“Understandable, but it is my duty to report that they were quite well.” Striding down the corridor they had started down was Mr. Cross. The thin man was in the middle of polishing his glasses with a crisp, white handkerchief. “The prince is enjoying his new gaming console. I believe the game is called Warfare Century: 1900; a focus I find highly appropriate for the heir to the throne. The princess is being doted over by the entire maid staff. Your Majesty may rest assured that I have manged to advise them of severe discipline should they not curb her intake of sweets before dinner.”
 
Amanda smiled in a broad, regal manner that Link could only remember from family photos. It didn’t go with her personality. “Very good, Mr. Cross. You are, as always, indefensible to the household. May I present to you my husband, King Thomas Lincoln Moss.”
 
“You can call me Link.” said Link, hoping his face wasn’t being darkened by a blush. “That goes for you guys too.” He said to Ari and Dekembe.
 
Mr. Cross carefully placed his glasses back on his face and adjusted them. “Reginald Cross: the Queen’s personal secretary and head of the household staff, Your Excellence. And… actually no, I cannot call you ‘Link’. That would be highly untoward.”
 
Link’s eyes narrowed a bit, mostly because he’d seen too many movies where men just like Cross were the ‘real’ power behind the throne, and often the kind who eventually decided to do away with the ‘behind’ part. Politely correcting the person they worked for was the first tell of that kind of character. “Could I order you to call me Link?”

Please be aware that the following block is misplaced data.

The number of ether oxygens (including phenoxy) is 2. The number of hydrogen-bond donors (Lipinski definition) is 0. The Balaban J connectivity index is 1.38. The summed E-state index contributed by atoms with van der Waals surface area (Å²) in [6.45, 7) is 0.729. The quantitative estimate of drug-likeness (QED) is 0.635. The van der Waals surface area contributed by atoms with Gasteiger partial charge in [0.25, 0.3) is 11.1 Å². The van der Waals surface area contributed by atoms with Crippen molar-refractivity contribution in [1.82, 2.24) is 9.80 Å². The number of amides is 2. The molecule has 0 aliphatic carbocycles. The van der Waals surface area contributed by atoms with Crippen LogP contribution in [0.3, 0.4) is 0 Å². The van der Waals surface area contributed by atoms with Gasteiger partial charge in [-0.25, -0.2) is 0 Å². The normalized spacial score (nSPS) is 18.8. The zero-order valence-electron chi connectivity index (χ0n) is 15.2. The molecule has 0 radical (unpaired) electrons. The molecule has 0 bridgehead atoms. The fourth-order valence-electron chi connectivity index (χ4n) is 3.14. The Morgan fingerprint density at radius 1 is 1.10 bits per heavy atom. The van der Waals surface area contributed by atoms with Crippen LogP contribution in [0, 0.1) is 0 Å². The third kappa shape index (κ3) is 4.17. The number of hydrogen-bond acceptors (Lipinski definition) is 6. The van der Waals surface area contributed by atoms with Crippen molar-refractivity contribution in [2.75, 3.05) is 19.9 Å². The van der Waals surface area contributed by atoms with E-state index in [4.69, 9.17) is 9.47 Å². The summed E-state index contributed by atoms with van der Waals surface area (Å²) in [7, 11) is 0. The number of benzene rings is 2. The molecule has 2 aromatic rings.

Without batting an eyelash, Mr. Cross nodded smartly. “Of course you can, Your Excellence, but might I venture that the entire staff would be more comfortable holding to the traditions their fathers and forefathers have been following since the inception of Megardia’s Philosopher King?”
 
A sidelong look at Amanda just turning up a shrug, Link sighed. “Okay then. I guess ‘Your Excellence’ it is.”
 
Mr. Cross nodded. “Thank you for understanding, Your Excellence.” He then seemed to lose all interest in Link, turning instead to Amanda. “Majesty, I assume you would like me to escort you back to the Royal suites?”
 
“As you will, Mr. Cross.” She had already started walking. “I know the way if you have other things to attend to.”
 
Without another word, Mr. Cross fell into place walking behind the small royal entourage. Ari and Dekembe preceded them down that corridor, into and across a large, glassed in ballroom. Then across a landing where two sets of sweeping staircases went down to a lavishly decorated hall with black and white marble floors, thick, orange velvet curtains, and ancient tapestries presumably depicting the foundation of Megardia.
 
Across from the stairs was a set of tall doors made of old, well maintained wood bound in polished, black iron. Despite a smaller servants’ door cut into the left-hand door, with the Queen’s Guard at the ready on either side of her, Amanda pushed the grand portals open with barely a grunt of effort.
 
The hallway beyond was carpeted with a thick, black carpet with orange and yellow sunbursts painted on the plaster walls. The arched ceiling, painted sky blue with gossamer clouds, was hung with lanterns that glowed with pure, white light; seemingly without a source of power. Mirrors set along the tops of the walls reflected the lights and made the hallway so bright that it felt like they were walking outside under the sun.
 
There were three doors on either side of the wide corridor, across from one another (not staggered like in the dungeon), and at the very end: three wide, shallow steps went up to a dais behind which a set of double doors stood between two eternally burning torched, each emblazoned with the Royal Megardia ‘M’ crest.